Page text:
To ease your site search, article categories are at bottom of page.

February 28, 2011

Burundi signs accord on use of Nile River water

by David Malingha Doya


Burundi became the sixth nation to sign an agreement on water usage from the Nile River, enabling ratification of an accord that may strip Egypt of its veto power over rights to the flow from the world’s longest river.

“The government of Burundi sent an e-mail to technical advisory committee members confirming they have signed and asked us to join them in congratulating them upon this landmark achievement,” said Shillingi Mugisha, a member of the Nile Technical Advisory Committee.

A 1929 treaty brokered by the former colonial power, Britain, granted Egypt a veto over projects that may alter the flow of the Nile. A 1959 accord between Egypt and Sudan claimed 90 percent of the Nile’s flow for the two countries.

The so- called Cooperative Framework Agreement, signed by Ethiopia, Rwanda, Tanzania, Uganda and Kenya in May, will establish a commission to oversee dam building and irrigation development, effectively stripping Egypt of the veto. Almost all of Egypt’s water supply comes from the Nile.

“We are happy to join our colleagues in East Africa in signing this agreement,” Burundian Water and Environment Minister Jean-Marie Nibirantije said in a phone interview today from Bujumbura, the Burundian capital.

Egypt warned in April, before the five countries signed the accord, that it would withdraw from the Nile Basin Initiative, a nine-member convention on cooperation in the Nile basin known as the NBI, if the seven upstream states signed the accord.

A sixth signatory was needed for the CFA to come into force and once it has been ratified by the six national legislatures, a Nile Basin Commission will be created. The remaining upstream nation, Eritrea, wasn’t involved in talks leading to the accord. The CFA states that the commission will resolve the issue of water security in its first six months of operations.

Abdel Fattah Metawie, head of the unit responsible for Nile water in the Egyptian Ministry of Water Resources and Irrigation, didn’t respond to e-mailed questions sent today seeking comment. Egypt and Sudan in January asked Nile basin countries to meet to discuss the legal implications of not all riparian states signing the agreement.

“The meeting was postponed because of the political problem in Egypt, but could take place next month,” Ethiopian Water and Energy Minister Alemayehu Tegenu said in a Feb. 22 interview from Goma, in eastern Congo.

The Democratic Republic of Congo, which led a campaign for countries to sign the agreement in 2009, plans to sign the accord at an unspecified future date, Environment Minister Jose Endundo said in an interview on Feb. 22.

Some projects being considered on the Nile include a 60 to 80-megawatt hydropower plant at Rusumo Falls to serve Rwanda, Tanzania and Burundi, according to information from NBI. Building the power-generation plant and cross-border transmission lines over the next four years may cost $350 million, it said.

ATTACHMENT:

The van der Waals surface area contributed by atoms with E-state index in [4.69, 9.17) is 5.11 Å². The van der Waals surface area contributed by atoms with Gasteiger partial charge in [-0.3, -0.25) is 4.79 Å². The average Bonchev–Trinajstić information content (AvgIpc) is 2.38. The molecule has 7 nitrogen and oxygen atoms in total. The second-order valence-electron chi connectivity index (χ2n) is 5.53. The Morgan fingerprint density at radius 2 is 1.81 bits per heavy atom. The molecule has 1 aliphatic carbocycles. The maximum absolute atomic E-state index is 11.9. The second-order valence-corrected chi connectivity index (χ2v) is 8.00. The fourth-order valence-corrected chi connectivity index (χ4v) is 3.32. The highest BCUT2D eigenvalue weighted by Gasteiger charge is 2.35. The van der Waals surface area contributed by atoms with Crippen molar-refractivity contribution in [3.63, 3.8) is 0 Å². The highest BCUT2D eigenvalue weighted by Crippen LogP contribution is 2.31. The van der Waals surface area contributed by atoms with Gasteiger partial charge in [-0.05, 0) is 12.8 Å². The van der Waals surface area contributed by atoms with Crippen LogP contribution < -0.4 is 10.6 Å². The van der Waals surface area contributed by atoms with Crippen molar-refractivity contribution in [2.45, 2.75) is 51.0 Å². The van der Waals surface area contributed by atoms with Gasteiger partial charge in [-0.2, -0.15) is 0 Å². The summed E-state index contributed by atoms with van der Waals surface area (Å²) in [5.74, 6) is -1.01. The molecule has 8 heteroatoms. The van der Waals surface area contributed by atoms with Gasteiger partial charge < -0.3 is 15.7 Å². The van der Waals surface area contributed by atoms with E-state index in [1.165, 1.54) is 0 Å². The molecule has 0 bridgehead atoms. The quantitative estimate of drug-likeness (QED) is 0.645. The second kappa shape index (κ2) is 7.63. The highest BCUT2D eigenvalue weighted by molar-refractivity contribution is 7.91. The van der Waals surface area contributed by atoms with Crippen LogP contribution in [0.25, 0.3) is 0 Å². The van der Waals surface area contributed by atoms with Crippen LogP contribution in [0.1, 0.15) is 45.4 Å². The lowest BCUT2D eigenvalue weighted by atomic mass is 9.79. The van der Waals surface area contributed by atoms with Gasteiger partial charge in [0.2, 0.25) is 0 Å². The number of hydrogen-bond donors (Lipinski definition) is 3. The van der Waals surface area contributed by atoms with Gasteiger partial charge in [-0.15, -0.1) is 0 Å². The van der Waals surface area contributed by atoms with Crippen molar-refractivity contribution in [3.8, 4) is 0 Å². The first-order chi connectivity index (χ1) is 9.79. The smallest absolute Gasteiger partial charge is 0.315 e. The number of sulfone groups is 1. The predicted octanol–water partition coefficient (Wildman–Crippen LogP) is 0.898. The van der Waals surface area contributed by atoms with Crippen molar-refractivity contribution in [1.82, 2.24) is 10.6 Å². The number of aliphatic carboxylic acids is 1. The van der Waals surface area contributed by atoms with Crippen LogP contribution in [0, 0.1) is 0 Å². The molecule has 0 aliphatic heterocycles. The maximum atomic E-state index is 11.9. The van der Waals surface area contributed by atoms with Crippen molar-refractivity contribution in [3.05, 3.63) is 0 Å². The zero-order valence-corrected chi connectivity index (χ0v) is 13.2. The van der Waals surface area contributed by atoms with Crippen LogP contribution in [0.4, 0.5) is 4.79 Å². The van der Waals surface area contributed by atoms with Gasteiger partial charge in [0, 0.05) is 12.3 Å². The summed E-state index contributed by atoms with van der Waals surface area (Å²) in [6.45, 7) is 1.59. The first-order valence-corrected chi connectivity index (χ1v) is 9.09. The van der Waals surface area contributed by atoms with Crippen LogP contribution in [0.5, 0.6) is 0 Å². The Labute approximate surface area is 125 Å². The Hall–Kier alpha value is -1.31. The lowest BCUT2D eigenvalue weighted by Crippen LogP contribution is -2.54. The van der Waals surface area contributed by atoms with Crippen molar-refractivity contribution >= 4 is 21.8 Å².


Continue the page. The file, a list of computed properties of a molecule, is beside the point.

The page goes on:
“For the actual investment projects like irrigation schemes, watershed management, electricity generation and transmission, we estimated the cost at $784 million in 2010,” Khairy Wael, executive director of the NBI, said in a Feb. 22 interview from Goma. “We forecast investment to be $2.4 billion by 2014.”

The Nile River’s average discharge is about 300 million cubic meters per day, according to the website of the Nile Basin Initiative. Ethiopia is the source of about 85 percent of the water that flows to Sudan and Egypt.

“It’s big news for us,” Ethiopian Foreign Ministry spokesman Dina Mufti said by phone today from Debre Zeit, Ethiopia. “We think this is in the interests of Burundi and all riparian countries. We believe it’s even in the interests of Egypt, as this is the only way we can be in a win-win situation.”

Article Categories

AGRA agribusiness agrochemicals agroforestry aid Algeria aloe vera Angola aquaculture banana barley beans beef bees Benin biodiesel biodiversity biof biofuel biosafety biotechnology Botswana Brazil Burkina Faso Burundi CAADP Cameroon capacity building cashew cassava cattle Central African Republic cereals certification CGIAR Chad China CIMMYT climate change cocoa coffee COMESA commercial farming Congo Republic conservation agriculture cotton cow pea dairy desertification development disease diversification DRCongo drought ECOWAS Egypt Equatorial Guinea Ethiopia EU EUREPGAP events/meetings exports fa fair trade FAO fertilizer finance fisheries floods flowers food security fruit Gabon Gambia gender issues Ghana GM crops grain green revolution groundnuts Guinea Bissau Guinea Conakry HIV/AIDS honey hoodia horticulture ICIPE ICRAF ICRISAT IFAD IITA imports India infrastructure innovation inputs investment irrigation Ivory Coast jatropha kenaf keny Kenya khat land deals land management land reform Lesotho Liberia Libya livestock macadamia Madagascar maize Malawi Mali mango marijuana markets Mauritania Mauritius mechanization millet Morocco Mozambique mushroom Namibia NEPAD Niger Nigeria organic agriculture palm oil pastoralism pea pest control pesticides pineapple plantain policy issues potato poultry processing productivity Project pyrethrum rai rain reforestation research rice rivers rubber Rwanda SADC Sao Tome and Principe seed seeds Senegal sesame Seychelles shea butter Sierra Leone sisal soil erosion soil fertility Somalia sorghum South Africa South Sudan Southern Africa spices standards subsidies Sudan sugar sugar cane sustainable farming Swaziland sweet potato Tanzania tariffs tea tef tobacco Togo tomato trade training Tunisia Uganda UNCTAD urban farming value addition value-addition vanilla vegetables water management weeds West Africa wheat World Bank WTO yam Zambia Zanzibar zero tillage Zimbabwe

  © 2007 Africa News Network design by Ourblogtemplates.com

Back to TOP